A strong collaborative effort has greatly improved safety for patients and staff at Royal University Hospital (RUH).

A major electrical upgrade was recently completed to the system at RUH, wrapping up over two years of intensive planning and coordination between Saskatoon Health Region’s technical teams and all departments within the facility.

“We replaced two of the three vital pieces of equipment for the main electrical system at RUH,” explained Renata Mag-atas Blair, director of Capital Planning and Project Management with Saskatoon Health Region.

The first crucial component that needed to be replaced was the switch gear that brings the main power feed from the University of Saskatchewan power grid to RUH, and allows the site to switch between different feeds. The second crucial component is the transfer switch for the main power supply. It’s this switch that, when the power goes out, allows the building to draw power from the back-up generators instead.

One of the three pieces of the huge transfer switch is lowered into the electrical vault via the new access hatch at Royal University Hospital.

One of the three pieces of the huge transfer switch is lowered into the electrical vault via the new access hatch at Royal University Hospital.

The aged pieces of equipment were dated back to 1976-77, and while they have a long life, the gear was no longer reliable. These unreliable pieces of equipment posed a significant risk to the Region.

“Though it was highly unlikely, the risk we were dealing with was that in every unplanned power outage, had that equipment failed, we wouldn’t have been able to connect to the emergency generators,” Mag-atas Blair explained. “That would have left the entire hospital without power.” This would mean no lights, phones or elevators, no equipment running to provide support to critically ill patients and no surgeries – definitely an unsafe situation.

To allow the equipment to be replaced, which was completed successfully in early April, a lot of other electrical work had to be done at the facility first, including rewiring and upgrading some of the electrical systems – some labour-intensive work. Along the way, the project team also addressed numerous smaller items in order to manage risks during planned power disruptions, such as providing uninterrupted power supply (UPS) units to critical equipment (ventilators, oscillators) and purchasing more portable suction units.

The project team completed detailed mapping updates of the electrical system, re-ran cabling and electrical lines, upgraded breaker panels, and upgraded the building’s tiebreaker system, which allows the emergency power system to be back-fed through the normal power system.  During a small shut down in the summer of 2014, a portion of the electrical distribution system failed and was damaged as a result. This section supported much of the critical infrastructure systems like suction, medical air, air flow and sump pumps. Those damaged portions of the electrical distribution system were replaced as well as other portions that carried similar risk of failure.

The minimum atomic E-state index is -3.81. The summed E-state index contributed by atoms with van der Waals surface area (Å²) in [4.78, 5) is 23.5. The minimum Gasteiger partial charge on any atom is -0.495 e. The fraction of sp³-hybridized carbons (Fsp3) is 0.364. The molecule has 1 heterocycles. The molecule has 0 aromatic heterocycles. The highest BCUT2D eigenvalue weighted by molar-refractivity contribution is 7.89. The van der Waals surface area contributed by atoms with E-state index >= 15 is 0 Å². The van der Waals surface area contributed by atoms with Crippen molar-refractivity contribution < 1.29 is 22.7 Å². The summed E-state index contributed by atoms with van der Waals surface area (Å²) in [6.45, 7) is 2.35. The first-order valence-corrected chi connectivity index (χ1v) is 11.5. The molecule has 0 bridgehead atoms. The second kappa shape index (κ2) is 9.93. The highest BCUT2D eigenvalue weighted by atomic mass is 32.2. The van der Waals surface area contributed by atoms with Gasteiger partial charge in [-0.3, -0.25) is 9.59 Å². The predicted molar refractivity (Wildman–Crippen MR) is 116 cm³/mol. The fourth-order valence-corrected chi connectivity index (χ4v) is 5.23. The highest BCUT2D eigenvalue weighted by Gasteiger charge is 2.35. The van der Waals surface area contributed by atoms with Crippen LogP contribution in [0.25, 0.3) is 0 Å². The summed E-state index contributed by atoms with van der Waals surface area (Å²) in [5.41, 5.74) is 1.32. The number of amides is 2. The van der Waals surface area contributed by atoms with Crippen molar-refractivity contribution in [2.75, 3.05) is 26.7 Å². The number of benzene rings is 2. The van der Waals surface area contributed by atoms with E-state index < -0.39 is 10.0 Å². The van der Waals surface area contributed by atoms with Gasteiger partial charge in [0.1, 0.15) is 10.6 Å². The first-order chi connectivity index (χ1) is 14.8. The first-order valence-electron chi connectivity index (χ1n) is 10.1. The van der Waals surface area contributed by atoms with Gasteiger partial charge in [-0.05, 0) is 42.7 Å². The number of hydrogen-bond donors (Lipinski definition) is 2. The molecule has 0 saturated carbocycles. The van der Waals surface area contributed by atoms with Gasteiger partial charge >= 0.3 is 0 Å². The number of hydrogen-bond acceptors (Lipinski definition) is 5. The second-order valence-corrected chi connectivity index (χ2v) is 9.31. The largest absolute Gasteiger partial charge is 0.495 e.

The work affected the majority of the RUH campus including the main tower, the 1955 building, Ellis Hall and Hantleman building.

“Now that this project is complete, we have not only eliminated a critical risk, but significantly increased the level of safety around the electrical structure at RUH, and ensured the safety of our patients, clients and staff,” said Luiza Kent-Smith, RUH site leader. “As the work progressed, the knowledge about the electrical structure at RUH grew and with it the safety for our RUH community.”

“These upgrades have also allowed us the opportunity to further our emergency preparedness planning in the Region and really collaborate in a complete team effort to get everything done we needed to do, and get all the right plans in place,” said Lori Frank, Director of Enterprise Risk Management, Saskatoon Health Region. “This focused planning put our emergency response for any kind of service disruption way ahead of what it was even just a short time ago. We are as prepared as we can be now for any service problems we might face in the future.”

This major upgrade was a significant undertaking requiring involvement of every department with operations in RUH, the technical team and Emergency Preparedness Planning.

“This was incredible example of coordination and teamwork,” said Kent-Smith. “It was amazing to see the clinical and technical teams working together on this project. The entire thing is testimony to the power of great team work. We were really all in it together.”

“The cooperation between the groups was fantastic. The technical team and the operations teams developed and adjusted plans in order to maintain building operations and safely deliver care to our patients,” Mag-atas Blair said. “And now RUH has plans in place so we know exactly how to deal with a black-out scenario. We have achieved a deeper level of risk management that improves safety for our patients and staff.”

The electrical upgrade by the numbers:

  • This was a high voltage project – at levels as high as 25,000 Volts. For comparison, the normal voltage inside your house is 120 Volts.
  • Approximately 2,800 lbs of cable was needed just for the transfer switch at RUH.
  • An average household of four in Saskatoon uses roughly 1 kw of power per day. RUH uses 3,000 – 4,000 times as much power in an average day.
  • The project required 20 large electrical shutdowns at RUH over the course of 2.5 years.